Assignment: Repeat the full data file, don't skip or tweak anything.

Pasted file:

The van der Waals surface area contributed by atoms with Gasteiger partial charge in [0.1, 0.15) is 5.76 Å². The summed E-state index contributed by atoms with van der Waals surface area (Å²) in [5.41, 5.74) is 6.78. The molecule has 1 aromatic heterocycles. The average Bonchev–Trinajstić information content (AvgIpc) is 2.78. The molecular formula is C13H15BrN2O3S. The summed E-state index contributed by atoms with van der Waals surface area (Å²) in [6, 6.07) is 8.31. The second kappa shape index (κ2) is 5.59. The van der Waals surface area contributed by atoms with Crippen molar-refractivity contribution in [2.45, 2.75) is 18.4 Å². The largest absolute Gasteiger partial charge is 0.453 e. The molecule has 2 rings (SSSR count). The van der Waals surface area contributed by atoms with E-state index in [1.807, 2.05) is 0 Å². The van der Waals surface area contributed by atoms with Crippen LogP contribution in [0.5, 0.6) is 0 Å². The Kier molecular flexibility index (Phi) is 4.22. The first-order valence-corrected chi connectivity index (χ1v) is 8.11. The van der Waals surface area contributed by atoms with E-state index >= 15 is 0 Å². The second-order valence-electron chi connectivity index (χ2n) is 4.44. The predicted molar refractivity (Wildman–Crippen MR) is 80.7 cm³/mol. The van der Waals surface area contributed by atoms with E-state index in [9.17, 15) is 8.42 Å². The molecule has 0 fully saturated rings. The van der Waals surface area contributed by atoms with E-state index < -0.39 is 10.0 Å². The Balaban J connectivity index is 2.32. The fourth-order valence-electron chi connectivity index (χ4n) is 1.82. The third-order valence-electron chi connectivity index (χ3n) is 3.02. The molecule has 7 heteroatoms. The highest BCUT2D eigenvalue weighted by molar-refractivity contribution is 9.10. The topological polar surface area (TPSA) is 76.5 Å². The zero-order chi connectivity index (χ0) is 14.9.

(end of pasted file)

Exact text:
The van der Waals surface area contributed by atoms with Gasteiger partial charge in [0.1, 0.15) is 5.76 Å². The summed E-state index contributed by atoms with van der Waals surface area (Å²) in [5.41, 5.74) is 6.78. The molecule has 1 aromatic heterocycles. The average Bonchev–Trinajstić information content (AvgIpc) is 2.78. The molecular formula is C13H15BrN2O3S. The summed E-state index contributed by atoms with van der Waals surface area (Å²) in [6, 6.07) is 8.31. The second kappa shape index (κ2) is 5.59. The van der Waals surface area contributed by atoms with Crippen molar-refractivity contribution in [2.45, 2.75) is 18.4 Å². The largest absolute Gasteiger partial charge is 0.453 e. The molecule has 2 rings (SSSR count). The van der Waals surface area contributed by atoms with E-state index in [1.807, 2.05) is 0 Å². The van der Waals surface area contributed by atoms with Crippen LogP contribution in [0.5, 0.6) is 0 Å². The Kier molecular flexibility index (Phi) is 4.22. The first-order valence-corrected chi connectivity index (χ1v) is 8.11. The van der Waals surface area contributed by atoms with E-state index >= 15 is 0 Å². The second-order valence-electron chi connectivity index (χ2n) is 4.44. The predicted molar refractivity (Wildman–Crippen MR) is 80.7 cm³/mol. The van der Waals surface area contributed by atoms with E-state index in [9.17, 15) is 8.42 Å². The molecule has 0 fully saturated rings. The van der Waals surface area contributed by atoms with E-state index < -0.39 is 10.0 Å². The Balaban J connectivity index is 2.32. The fourth-order valence-electron chi connectivity index (χ4n) is 1.82. The third-order valence-electron chi connectivity index (χ3n) is 3.02. The molecule has 7 heteroatoms. The highest BCUT2D eigenvalue weighted by molar-refractivity contribution is 9.10. The topological polar surface area (TPSA) is 76.5 Å². The zero-order chi connectivity index (χ0) is 14.9.